Clinical signs of PEDv include severe diarrhea and vomiting, with the greatest losses occurring in pre-weaned piglets. Reports of suspected PEDv cases – any pig with severe diarrhea, vomiting, or both – should be made to the hog owner’s veterinarian as well as the Delaware Department of Agriculture’s Poultry and Animal Health Section at 302-698-4500. Hog operations with positive test results will be required to develop management plans with their veterinarian in order to prevent the spread of the disease to other farms.

More information is available at de.gov/pedv.

# # #

Contact:
Dan Shortridge
Chief of Community Relations
Delaware Department of Agriculture
302-698-4520


Sussex County Horse Tests Positive for Eastern Equine Encephalitis

DOVER — A horse from Sussex County has tested positive for Eastern Equine Encephalitis, a mosquito-borne disease, the Delaware Department of Agriculture announced today.

The yearling filly was showing signs of severe neurologic disease and was under the care of a veterinarian. Despite receiving supportive care, the horse showed no improvement, and was humanely euthanized.

This is the third Delaware horse this year to be diagnosed with a mosquito-borne disease. Two horses have previously been diagnosed with West Nile Virus, and both have recovered. The last case of equine EEE in Delaware was in 2005. There is no treatment for either West Nile Virus or Eastern Equine Encephalitis.

“With the large mosquito population this year, we continue to urge equine owners to have their horses vaccinated and consult with their veterinarians about maintaining a vaccine program,” said State Veterinarian Dr. Heather Hirst, who heads the Department of Agriculture’s Poultry and Animal Health Section. “Vaccination can increase a horse’s protection against these sometimes fatal diseases. Prevention is still cheaper than care – and far better than having a horse suffer or die.”

Unvaccinated horses are at greatest risk of developing clinical signs from both Eastern Equine Encephalitis (EEE) and West Nile Virus (WNV), which are spread by mosquitoes and can be fatal. Both horses and humans can contract WNV and EEE if bitten by a mosquito carrying the virus, but it is important to note that the viruses are not transmitted between horses or from horses to people. The viruses normally exist in a cycle between mosquitoes and birds, but occasionally EEE can be transmitted from mosquitoes to mammals.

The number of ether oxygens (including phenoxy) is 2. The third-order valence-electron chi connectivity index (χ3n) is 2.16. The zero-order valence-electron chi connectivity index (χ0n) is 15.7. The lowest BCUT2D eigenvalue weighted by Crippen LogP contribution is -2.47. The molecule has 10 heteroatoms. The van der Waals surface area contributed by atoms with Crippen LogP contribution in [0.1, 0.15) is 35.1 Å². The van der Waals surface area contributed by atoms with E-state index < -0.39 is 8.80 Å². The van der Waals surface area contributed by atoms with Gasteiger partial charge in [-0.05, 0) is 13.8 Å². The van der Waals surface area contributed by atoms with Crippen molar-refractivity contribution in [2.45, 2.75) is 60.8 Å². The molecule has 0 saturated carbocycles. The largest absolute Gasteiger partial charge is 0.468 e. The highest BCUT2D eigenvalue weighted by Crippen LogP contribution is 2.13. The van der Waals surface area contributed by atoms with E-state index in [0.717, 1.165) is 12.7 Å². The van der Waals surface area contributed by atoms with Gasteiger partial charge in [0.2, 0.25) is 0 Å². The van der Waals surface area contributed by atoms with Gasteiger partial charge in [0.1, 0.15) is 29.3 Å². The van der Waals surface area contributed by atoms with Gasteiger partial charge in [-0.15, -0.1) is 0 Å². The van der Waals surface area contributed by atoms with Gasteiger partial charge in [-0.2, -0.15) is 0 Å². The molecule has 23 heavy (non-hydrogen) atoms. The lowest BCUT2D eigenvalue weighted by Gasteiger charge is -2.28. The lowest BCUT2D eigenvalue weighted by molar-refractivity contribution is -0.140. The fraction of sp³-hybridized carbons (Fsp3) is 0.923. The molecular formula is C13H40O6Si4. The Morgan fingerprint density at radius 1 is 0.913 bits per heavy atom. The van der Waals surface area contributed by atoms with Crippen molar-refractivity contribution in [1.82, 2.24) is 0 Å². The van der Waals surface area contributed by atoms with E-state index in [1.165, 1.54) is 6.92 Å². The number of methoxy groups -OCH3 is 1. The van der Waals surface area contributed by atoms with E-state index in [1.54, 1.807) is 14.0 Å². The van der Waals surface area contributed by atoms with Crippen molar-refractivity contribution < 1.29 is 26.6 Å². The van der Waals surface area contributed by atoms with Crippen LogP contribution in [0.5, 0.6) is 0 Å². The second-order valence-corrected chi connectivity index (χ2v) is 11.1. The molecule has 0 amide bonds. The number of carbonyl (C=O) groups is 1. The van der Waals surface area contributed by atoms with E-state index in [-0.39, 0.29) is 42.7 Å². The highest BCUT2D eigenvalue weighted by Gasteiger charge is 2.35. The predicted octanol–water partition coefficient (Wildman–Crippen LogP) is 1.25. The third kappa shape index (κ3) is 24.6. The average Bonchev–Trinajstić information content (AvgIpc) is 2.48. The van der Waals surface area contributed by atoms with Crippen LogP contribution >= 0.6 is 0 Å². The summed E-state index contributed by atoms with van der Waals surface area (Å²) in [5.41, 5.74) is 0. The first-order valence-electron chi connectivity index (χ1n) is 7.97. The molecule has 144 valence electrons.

Hirst said horse owners should contact their veterinarian immediately if they suspect their horse may be showing signs of WNV or EEE. Symptoms of EEE in horses include fever (102.5-104.5°F), loss of appetite, head pressing, depression or personality change, wobbling or staggering, weakness, blindness, convulsions, muscle tremors in the head and neck, and hind-limb weakness. These signs are also consistent with WNV, although a fever may or may not be present with WNV.

Prior to 2013, Delaware’s last confirmed equine case of WNV was in 2003, and the last case of equine EEE was in 2005.

To reduce mosquito breeding, the Department of Natural Resources and Environmental Control advises people to drain or remove items that collect water, such as discarded buckets or containers, uncovered trash cans, stagnant birdbaths, unprotected rain barrels or cisterns, old tires, upright wheelbarrows, flowerpot liners, depressions in tarps covering boats, clogged rain gutters, downspout extenders, and unused swimming pools.

For more information about:

• Mosquito biology/ecology and control – Contact the Mosquito Control Section’s Dover office at 302-739-9917.

• WNV in humans and related medical issues – Contact the Delaware Division of Public Health at 888-295-5156.

• WNV or EEE in horses and equine vaccines – Contact the Department of Agriculture’s Poultry and Animal Health Section at 302-698-4500 or 800-282-8685 (Delaware only).

• West Nile virus – visit the CDC website, www.cdc.gov/ncidod/dvbid/westnile/index.htm

# # #

Contact:

Dan Shortridge
Chief of Community Relations
Delaware Department of Agriculture
302-698-4520